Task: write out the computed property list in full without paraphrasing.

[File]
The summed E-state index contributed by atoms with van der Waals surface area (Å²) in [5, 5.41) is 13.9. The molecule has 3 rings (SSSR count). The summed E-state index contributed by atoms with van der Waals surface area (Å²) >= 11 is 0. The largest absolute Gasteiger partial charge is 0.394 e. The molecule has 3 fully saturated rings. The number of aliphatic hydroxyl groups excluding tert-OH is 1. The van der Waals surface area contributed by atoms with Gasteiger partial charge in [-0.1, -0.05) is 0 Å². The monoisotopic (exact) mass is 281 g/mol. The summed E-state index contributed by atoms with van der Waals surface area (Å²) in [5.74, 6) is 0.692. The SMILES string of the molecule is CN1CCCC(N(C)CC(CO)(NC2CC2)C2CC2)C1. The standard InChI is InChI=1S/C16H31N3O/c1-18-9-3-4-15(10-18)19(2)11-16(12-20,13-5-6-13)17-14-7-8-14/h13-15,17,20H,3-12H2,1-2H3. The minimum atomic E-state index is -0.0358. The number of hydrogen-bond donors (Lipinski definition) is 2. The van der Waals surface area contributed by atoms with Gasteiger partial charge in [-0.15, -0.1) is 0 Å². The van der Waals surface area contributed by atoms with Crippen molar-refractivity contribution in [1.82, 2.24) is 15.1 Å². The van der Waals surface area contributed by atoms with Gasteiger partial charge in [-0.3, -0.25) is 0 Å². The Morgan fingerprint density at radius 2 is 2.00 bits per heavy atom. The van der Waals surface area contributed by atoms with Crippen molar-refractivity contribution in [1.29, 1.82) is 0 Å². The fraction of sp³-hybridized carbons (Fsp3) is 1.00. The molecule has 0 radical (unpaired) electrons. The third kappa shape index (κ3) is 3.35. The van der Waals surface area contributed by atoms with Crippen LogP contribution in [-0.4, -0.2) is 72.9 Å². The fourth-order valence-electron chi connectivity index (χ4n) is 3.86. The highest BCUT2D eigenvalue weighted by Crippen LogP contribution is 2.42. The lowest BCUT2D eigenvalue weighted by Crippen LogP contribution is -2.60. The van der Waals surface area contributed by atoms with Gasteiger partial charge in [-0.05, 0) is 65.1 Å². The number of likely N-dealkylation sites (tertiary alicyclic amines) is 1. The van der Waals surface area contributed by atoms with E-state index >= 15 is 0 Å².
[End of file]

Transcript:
The summed E-state index contributed by atoms with van der Waals surface area (Å²) in [5, 5.41) is 13.9. The molecule has 3 rings (SSSR count). The summed E-state index contributed by atoms with van der Waals surface area (Å²) >= 11 is 0. The largest absolute Gasteiger partial charge is 0.394 e. The molecule has 3 fully saturated rings. The number of aliphatic hydroxyl groups excluding tert-OH is 1. The van der Waals surface area contributed by atoms with Gasteiger partial charge in [-0.1, -0.05) is 0 Å². The monoisotopic (exact) mass is 281 g/mol. The summed E-state index contributed by atoms with van der Waals surface area (Å²) in [5.74, 6) is 0.692. The SMILES string of the molecule is CN1CCCC(N(C)CC(CO)(NC2CC2)C2CC2)C1. The standard InChI is InChI=1S/C16H31N3O/c1-18-9-3-4-15(10-18)19(2)11-16(12-20,13-5-6-13)17-14-7-8-14/h13-15,17,20H,3-12H2,1-2H3. The minimum atomic E-state index is -0.0358. The number of hydrogen-bond donors (Lipinski definition) is 2. The van der Waals surface area contributed by atoms with Gasteiger partial charge in [-0.15, -0.1) is 0 Å². The van der Waals surface area contributed by atoms with Crippen molar-refractivity contribution in [1.82, 2.24) is 15.1 Å². The van der Waals surface area contributed by atoms with Gasteiger partial charge in [-0.3, -0.25) is 0 Å². The Morgan fingerprint density at radius 2 is 2.00 bits per heavy atom. The van der Waals surface area contributed by atoms with Crippen molar-refractivity contribution in [1.29, 1.82) is 0 Å². The fraction of sp³-hybridized carbons (Fsp3) is 1.00. The molecule has 0 radical (unpaired) electrons. The third kappa shape index (κ3) is 3.35. The van der Waals surface area contributed by atoms with Crippen LogP contribution in [-0.4, -0.2) is 72.9 Å². The fourth-order valence-electron chi connectivity index (χ4n) is 3.86. The highest BCUT2D eigenvalue weighted by Crippen LogP contribution is 2.42. The lowest BCUT2D eigenvalue weighted by Crippen LogP contribution is -2.60. The van der Waals surface area contributed by atoms with Gasteiger partial charge in [-0.05, 0) is 65.1 Å². The number of likely N-dealkylation sites (tertiary alicyclic amines) is 1. The van der Waals surface area contributed by atoms with E-state index >= 15 is 0 Å².